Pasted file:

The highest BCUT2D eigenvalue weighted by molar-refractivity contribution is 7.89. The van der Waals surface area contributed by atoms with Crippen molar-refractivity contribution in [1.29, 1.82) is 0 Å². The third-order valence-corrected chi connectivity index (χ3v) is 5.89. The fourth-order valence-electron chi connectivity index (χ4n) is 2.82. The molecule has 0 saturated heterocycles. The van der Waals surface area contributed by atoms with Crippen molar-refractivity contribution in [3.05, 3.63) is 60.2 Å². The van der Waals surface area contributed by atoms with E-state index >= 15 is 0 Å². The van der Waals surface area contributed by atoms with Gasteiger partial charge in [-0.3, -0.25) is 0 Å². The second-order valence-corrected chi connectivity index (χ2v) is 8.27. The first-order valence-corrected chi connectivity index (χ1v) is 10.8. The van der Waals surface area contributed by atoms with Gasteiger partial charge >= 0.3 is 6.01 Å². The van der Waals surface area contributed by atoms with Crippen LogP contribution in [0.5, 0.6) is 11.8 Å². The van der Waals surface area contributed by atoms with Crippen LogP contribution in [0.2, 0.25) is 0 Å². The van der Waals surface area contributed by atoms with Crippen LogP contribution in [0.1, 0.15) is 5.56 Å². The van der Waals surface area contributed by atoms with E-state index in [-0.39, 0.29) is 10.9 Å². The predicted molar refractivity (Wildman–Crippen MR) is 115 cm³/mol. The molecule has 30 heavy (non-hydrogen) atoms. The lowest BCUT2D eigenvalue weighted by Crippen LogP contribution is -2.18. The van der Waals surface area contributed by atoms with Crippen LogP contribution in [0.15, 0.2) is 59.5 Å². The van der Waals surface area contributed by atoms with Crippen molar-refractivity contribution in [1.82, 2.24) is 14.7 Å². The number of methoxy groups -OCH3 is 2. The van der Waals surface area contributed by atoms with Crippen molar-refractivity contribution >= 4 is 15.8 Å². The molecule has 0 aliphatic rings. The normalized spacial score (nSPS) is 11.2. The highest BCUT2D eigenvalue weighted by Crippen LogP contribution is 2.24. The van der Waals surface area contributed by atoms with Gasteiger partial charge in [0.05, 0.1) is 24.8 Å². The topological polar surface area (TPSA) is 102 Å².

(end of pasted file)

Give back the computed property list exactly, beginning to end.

The highest BCUT2D eigenvalue weighted by molar-refractivity contribution is 7.89. The van der Waals surface area contributed by atoms with Crippen molar-refractivity contribution in [1.29, 1.82) is 0 Å². The third-order valence-corrected chi connectivity index (χ3v) is 5.89. The fourth-order valence-electron chi connectivity index (χ4n) is 2.82. The molecule has 0 saturated heterocycles. The van der Waals surface area contributed by atoms with Crippen molar-refractivity contribution in [3.05, 3.63) is 60.2 Å². The van der Waals surface area contributed by atoms with E-state index >= 15 is 0 Å². The van der Waals surface area contributed by atoms with Gasteiger partial charge in [-0.3, -0.25) is 0 Å². The second-order valence-corrected chi connectivity index (χ2v) is 8.27. The first-order valence-corrected chi connectivity index (χ1v) is 10.8. The van der Waals surface area contributed by atoms with Gasteiger partial charge >= 0.3 is 6.01 Å². The van der Waals surface area contributed by atoms with Crippen LogP contribution in [0.5, 0.6) is 11.8 Å². The van der Waals surface area contributed by atoms with Crippen LogP contribution in [0.2, 0.25) is 0 Å². The van der Waals surface area contributed by atoms with Crippen LogP contribution in [0.1, 0.15) is 5.56 Å². The van der Waals surface area contributed by atoms with E-state index in [-0.39, 0.29) is 10.9 Å². The predicted molar refractivity (Wildman–Crippen MR) is 115 cm³/mol. The molecule has 30 heavy (non-hydrogen) atoms. The lowest BCUT2D eigenvalue weighted by Crippen LogP contribution is -2.18. The van der Waals surface area contributed by atoms with Crippen LogP contribution in [0.15, 0.2) is 59.5 Å². The van der Waals surface area contributed by atoms with Crippen molar-refractivity contribution in [1.82, 2.24) is 14.7 Å². The number of methoxy groups -OCH3 is 2. The van der Waals surface area contributed by atoms with Crippen molar-refractivity contribution >= 4 is 15.8 Å². The molecule has 0 aliphatic rings. The normalized spacial score (nSPS) is 11.2. The highest BCUT2D eigenvalue weighted by Crippen LogP contribution is 2.24. The van der Waals surface area contributed by atoms with Gasteiger partial charge in [0.05, 0.1) is 24.8 Å². The topological polar surface area (TPSA) is 102 Å².